Guy Maddin’s “Keyhole”: Ghost of Movies Past

Guy Maddin’s “Keyhole”: Ghost of Movies Past
Udo Kier as Dr. Lemke in Guy Maddin's "Keyhole"
(Courtesy TIFF)

­A seething, phantasmagorical imbroglio even by Guy Maddin’s standards, “Keyhole” has something to do with a ’30s gangster (Jason Patric) whose mind is in an advanced state of disintegration. That the character is called Ulysses and is trying to find his way back home — or at least back to his bedroom — would seem to link Maddin’s latest, hopping off the festival circuit for a run at the IFC Center in New York, to Western civilization’s founding epic, if not high modernism’s paradigmatic prose work. Or maybe not.

Over the past 20 years, the Bard of Winnipeg has developed his own arcane, heavily eroticized mythology, based on his Icelandic forebears, his mother’s beauty shop, his obsession with his hometown hockey team – his specialty is backdating film history with purposefully anachronistic genre mashes. Here it’s something like “The Public Enemy” transposed to “The Old Dark House” and infused with a suggestion of old-fashioned blue movies. (Madden talks about his sources — “Spooks Run Wild”?! — in a wonderfully free-associative and typically confessional interview with ARTINFO’s Graham Fuller, although there are also intimations of the 1933 Pre-Code shocker “The Story of Temple Drake,” adapted from William Faulkner’s lurid “Sanctuary.”)

In any case, the mode is doggedly non-linear. Shot in smoky black and white, punctuated with superimpositions, filled with dissolving images, and riddled with non sequiturs, this gorgeous, turgid, voyeuristically-titled affair could be Maddin’s most abstract work. (It was commissioned by the Wexner Center for the Arts and, like Maddin’s 2003 masterpiece “Cowards Bend the Knee,” could easily be imagined as an installation.)

After a chaotic violent montage, the action settles into a two-story frame house — which is to say, a movie set — littered with bodies, some of them alive. A police raid is expected. A wild party is either imminent or recently concluded. The place is populated by heavily made-up floozies in various states of dishabille, paired off with plug-uglies in newsboy caps and undershirts. The upstairs bathtub gets very crowded. The house, like the movie, is a museum for odd contraptions. Ulysses has evidently arrived with a pair of kidnapped hostages. One is a drowned girl; the other is his son, strapped into a homemade electric chair powered by a bicycle-driven generator. The reliably creepy Udo Kier drifts through the proceedings as some sort of doctor, brought to the house to bring the girl back to life. His X-rays show something like a handcuff under her lungs.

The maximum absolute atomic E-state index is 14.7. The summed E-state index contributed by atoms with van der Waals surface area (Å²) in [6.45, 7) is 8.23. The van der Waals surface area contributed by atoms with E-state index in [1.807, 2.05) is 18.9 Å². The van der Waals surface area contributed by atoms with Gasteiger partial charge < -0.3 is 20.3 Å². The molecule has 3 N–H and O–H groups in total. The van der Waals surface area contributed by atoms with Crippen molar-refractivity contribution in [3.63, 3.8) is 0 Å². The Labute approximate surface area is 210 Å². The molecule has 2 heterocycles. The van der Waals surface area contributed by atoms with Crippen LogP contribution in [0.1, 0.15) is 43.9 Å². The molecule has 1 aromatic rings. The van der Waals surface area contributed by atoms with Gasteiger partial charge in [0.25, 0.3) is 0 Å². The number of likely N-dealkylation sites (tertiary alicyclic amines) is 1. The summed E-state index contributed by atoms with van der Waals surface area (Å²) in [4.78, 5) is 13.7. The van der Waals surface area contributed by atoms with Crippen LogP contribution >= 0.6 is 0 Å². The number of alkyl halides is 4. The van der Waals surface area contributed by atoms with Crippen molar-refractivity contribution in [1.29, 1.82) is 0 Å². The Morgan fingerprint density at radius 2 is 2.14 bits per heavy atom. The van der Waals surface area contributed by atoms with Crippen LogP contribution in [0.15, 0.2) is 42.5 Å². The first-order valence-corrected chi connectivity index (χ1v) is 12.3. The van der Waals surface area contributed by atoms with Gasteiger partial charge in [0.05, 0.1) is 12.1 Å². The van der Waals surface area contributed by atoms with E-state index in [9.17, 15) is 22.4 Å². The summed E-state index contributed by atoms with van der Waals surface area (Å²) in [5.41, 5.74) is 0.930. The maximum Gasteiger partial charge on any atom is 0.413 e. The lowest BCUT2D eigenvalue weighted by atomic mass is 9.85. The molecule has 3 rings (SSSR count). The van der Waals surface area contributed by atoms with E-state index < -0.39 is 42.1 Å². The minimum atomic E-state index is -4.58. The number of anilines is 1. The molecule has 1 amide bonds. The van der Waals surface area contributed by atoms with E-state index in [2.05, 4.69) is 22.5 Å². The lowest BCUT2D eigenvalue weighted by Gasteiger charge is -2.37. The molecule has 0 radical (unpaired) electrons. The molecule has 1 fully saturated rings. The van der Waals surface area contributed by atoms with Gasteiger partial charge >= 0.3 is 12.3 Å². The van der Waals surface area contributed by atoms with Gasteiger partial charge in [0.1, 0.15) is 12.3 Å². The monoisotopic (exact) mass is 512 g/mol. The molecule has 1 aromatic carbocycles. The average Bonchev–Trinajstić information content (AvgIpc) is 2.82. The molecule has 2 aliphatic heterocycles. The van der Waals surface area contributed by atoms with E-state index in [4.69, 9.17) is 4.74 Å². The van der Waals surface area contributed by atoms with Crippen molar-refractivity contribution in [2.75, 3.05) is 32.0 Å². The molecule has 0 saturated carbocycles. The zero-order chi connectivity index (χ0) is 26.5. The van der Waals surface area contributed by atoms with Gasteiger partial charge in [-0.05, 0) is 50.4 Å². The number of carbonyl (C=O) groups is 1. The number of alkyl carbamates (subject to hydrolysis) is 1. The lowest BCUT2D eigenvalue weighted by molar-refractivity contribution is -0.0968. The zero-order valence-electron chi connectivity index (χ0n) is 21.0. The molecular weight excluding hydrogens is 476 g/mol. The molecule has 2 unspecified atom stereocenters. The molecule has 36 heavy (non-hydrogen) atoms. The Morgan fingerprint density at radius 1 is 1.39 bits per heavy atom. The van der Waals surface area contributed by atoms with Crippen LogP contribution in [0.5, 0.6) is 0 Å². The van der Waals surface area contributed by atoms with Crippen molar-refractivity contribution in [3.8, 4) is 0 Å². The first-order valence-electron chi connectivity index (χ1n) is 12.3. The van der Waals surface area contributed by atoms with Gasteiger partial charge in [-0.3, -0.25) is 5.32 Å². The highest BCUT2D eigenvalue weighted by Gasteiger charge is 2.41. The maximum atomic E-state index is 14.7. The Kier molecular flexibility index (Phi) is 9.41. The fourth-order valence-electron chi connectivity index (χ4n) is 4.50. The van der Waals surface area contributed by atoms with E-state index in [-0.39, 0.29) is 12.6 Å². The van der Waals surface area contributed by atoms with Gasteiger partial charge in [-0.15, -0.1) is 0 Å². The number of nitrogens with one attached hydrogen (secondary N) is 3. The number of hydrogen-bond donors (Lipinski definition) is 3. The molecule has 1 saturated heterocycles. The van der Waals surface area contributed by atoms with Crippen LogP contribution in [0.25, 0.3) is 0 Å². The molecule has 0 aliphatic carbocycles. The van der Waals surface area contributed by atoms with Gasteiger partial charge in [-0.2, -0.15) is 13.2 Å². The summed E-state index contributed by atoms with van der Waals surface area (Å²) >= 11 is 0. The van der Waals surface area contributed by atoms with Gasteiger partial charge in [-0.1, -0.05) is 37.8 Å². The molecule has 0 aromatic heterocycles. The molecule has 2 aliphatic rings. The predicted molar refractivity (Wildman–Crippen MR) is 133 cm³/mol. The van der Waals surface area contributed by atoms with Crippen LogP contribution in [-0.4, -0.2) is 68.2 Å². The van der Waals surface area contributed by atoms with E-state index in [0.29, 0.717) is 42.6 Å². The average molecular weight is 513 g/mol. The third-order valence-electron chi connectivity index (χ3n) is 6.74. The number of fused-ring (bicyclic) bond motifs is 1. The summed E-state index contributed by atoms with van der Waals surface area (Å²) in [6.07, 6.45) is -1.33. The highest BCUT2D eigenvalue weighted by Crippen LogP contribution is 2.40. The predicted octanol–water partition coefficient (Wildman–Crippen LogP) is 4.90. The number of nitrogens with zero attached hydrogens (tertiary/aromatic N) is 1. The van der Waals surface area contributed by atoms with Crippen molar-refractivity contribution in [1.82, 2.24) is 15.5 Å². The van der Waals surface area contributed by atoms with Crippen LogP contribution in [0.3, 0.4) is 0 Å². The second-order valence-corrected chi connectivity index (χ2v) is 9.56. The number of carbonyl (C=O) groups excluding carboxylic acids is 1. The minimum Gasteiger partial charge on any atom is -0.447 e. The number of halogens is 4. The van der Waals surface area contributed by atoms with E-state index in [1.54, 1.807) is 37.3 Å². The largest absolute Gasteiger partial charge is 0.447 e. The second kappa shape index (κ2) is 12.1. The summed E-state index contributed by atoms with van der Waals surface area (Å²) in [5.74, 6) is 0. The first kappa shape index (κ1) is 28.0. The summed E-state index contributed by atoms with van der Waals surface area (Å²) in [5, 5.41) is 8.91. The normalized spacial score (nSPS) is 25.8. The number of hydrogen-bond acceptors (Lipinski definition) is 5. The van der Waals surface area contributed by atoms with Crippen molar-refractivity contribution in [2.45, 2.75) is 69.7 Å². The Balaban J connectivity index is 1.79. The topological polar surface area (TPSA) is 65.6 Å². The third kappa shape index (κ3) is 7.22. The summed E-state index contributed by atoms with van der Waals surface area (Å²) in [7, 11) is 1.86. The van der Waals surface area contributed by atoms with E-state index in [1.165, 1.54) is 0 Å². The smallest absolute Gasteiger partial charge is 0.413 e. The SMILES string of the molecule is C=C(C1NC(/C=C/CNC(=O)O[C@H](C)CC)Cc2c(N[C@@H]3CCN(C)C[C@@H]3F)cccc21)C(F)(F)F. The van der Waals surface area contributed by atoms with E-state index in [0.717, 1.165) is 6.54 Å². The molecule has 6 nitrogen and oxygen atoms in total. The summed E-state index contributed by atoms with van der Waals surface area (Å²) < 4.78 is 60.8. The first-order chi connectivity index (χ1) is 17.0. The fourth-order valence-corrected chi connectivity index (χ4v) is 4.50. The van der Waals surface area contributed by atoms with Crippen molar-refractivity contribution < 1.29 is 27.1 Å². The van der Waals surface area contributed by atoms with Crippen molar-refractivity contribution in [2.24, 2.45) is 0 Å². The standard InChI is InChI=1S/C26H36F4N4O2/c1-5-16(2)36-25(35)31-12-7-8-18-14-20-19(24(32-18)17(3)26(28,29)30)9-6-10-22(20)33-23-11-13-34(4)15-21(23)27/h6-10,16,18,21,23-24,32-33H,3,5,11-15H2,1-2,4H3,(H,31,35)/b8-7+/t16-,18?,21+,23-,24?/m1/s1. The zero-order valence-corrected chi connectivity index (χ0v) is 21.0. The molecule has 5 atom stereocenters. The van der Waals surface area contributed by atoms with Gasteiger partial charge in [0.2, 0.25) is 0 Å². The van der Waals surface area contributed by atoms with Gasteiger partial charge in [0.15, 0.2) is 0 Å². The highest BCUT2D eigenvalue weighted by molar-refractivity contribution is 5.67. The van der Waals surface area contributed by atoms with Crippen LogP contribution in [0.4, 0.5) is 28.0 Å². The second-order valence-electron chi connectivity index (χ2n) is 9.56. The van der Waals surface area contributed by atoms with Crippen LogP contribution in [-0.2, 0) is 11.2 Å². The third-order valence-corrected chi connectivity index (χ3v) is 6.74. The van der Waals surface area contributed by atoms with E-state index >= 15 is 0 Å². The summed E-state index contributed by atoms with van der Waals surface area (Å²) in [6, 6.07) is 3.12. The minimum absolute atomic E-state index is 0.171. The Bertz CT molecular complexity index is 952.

When one character tells another that someone else prefers the radio “tuned between stations,” he might be referring to the filmmaker’s own sensibility. Although everything is confined to the house, nothing is stable. The mood is lethargic yet sexually charged and the genealogy properly confused. The place is populated by specters, including Ulysses’s abandoned wife (Maddin favorite Isabella Rossellini), and her father, naked and rattling his chains. Actually, Mrs. Ulysses often seems more like Ulysses’s mother. (Her name, Hyacinth, recalls both the Spartan prince who, in Greek mythology was the original homosexual love object, and the second stanza of “The Waste Land” in which addressing “the hyacinth girl,” the poet describes himself as “neither living nor dead.”)

As the resident tough guy, Ulysses relentlessly pushes his phantoms around even as he travels from room to room seeking to rejoin Hyacinth in their boudoir. Ultimately, the gang turns on its leader and straps him into the electric chair, raising the possibility that the entire movie is something like the classic 1932 Warner Brothers’ cheapster “Two Seconds,” starring Edward G. Robinson, in which the anti-hero’s entire life flashes before him as he sits in the hot seat waiting for the warden to throw the switch. “I feel charged,” cries the man in the chair.

A comedy set in a haunted movie studio, “Keyhole” has a family resemblance to Jack Smith’s “Flaming Creatures” (to which Maddin paid homage with his faux ’60s underground psychedelic orgy film “The Little White Cloud That Cried”) as well as Pat O’Neill’s more recent ghost noir “The Decay of Narrative.” Like those, it’s a carnival of souls. There’s a pervasive sense of a moribund medium galvanized back to life — it hardly seems coincidental that “Keyhole” is Madden’s first digitally shot film.